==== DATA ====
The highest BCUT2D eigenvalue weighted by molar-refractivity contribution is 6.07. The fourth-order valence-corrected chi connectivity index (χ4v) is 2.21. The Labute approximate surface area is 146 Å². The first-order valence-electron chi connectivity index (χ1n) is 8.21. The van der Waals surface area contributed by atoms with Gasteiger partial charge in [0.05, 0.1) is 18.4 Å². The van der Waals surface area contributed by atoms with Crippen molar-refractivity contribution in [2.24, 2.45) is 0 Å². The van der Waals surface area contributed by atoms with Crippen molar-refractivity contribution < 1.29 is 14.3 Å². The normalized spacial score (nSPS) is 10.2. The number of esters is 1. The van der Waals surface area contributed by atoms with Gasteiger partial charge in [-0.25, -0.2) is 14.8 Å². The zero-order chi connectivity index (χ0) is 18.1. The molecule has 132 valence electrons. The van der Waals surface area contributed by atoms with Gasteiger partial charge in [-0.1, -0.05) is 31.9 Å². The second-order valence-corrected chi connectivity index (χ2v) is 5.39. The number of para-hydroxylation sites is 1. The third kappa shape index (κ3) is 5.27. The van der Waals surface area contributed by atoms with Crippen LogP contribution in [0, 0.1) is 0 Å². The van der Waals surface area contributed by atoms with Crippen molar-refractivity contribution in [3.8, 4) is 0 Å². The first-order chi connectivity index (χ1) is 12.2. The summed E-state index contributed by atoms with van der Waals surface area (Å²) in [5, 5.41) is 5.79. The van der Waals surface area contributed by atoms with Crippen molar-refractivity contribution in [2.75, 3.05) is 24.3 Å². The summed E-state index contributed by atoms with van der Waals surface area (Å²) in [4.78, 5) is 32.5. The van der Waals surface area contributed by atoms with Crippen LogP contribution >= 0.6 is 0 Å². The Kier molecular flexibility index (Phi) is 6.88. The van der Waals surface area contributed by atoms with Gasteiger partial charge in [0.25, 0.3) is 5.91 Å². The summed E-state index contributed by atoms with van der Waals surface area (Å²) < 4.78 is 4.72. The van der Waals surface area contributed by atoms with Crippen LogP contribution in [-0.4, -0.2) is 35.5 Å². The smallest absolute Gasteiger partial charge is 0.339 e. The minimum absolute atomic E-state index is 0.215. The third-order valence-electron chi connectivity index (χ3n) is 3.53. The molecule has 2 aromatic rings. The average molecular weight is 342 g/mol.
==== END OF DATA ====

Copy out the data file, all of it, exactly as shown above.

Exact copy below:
The highest BCUT2D eigenvalue weighted by molar-refractivity contribution is 6.07. The fourth-order valence-corrected chi connectivity index (χ4v) is 2.21. The Labute approximate surface area is 146 Å². The first-order valence-electron chi connectivity index (χ1n) is 8.21. The van der Waals surface area contributed by atoms with Gasteiger partial charge in [0.05, 0.1) is 18.4 Å². The van der Waals surface area contributed by atoms with Crippen molar-refractivity contribution in [2.24, 2.45) is 0 Å². The van der Waals surface area contributed by atoms with Crippen molar-refractivity contribution < 1.29 is 14.3 Å². The normalized spacial score (nSPS) is 10.2. The number of esters is 1. The van der Waals surface area contributed by atoms with Gasteiger partial charge in [-0.25, -0.2) is 14.8 Å². The zero-order chi connectivity index (χ0) is 18.1. The molecule has 132 valence electrons. The van der Waals surface area contributed by atoms with Gasteiger partial charge in [-0.1, -0.05) is 31.9 Å². The second-order valence-corrected chi connectivity index (χ2v) is 5.39. The number of para-hydroxylation sites is 1. The third kappa shape index (κ3) is 5.27. The van der Waals surface area contributed by atoms with Crippen LogP contribution in [0, 0.1) is 0 Å². The van der Waals surface area contributed by atoms with Crippen molar-refractivity contribution in [3.8, 4) is 0 Å². The first-order chi connectivity index (χ1) is 12.2. The summed E-state index contributed by atoms with van der Waals surface area (Å²) in [5, 5.41) is 5.79. The van der Waals surface area contributed by atoms with Crippen molar-refractivity contribution in [2.75, 3.05) is 24.3 Å². The summed E-state index contributed by atoms with van der Waals surface area (Å²) in [4.78, 5) is 32.5. The van der Waals surface area contributed by atoms with Crippen LogP contribution >= 0.6 is 0 Å². The Kier molecular flexibility index (Phi) is 6.88. The van der Waals surface area contributed by atoms with Gasteiger partial charge in [0.25, 0.3) is 5.91 Å². The summed E-state index contributed by atoms with van der Waals surface area (Å²) < 4.78 is 4.72. The van der Waals surface area contributed by atoms with Crippen LogP contribution in [-0.4, -0.2) is 35.5 Å². The smallest absolute Gasteiger partial charge is 0.339 e. The minimum absolute atomic E-state index is 0.215. The third-order valence-electron chi connectivity index (χ3n) is 3.53. The molecule has 2 aromatic rings. The average molecular weight is 342 g/mol.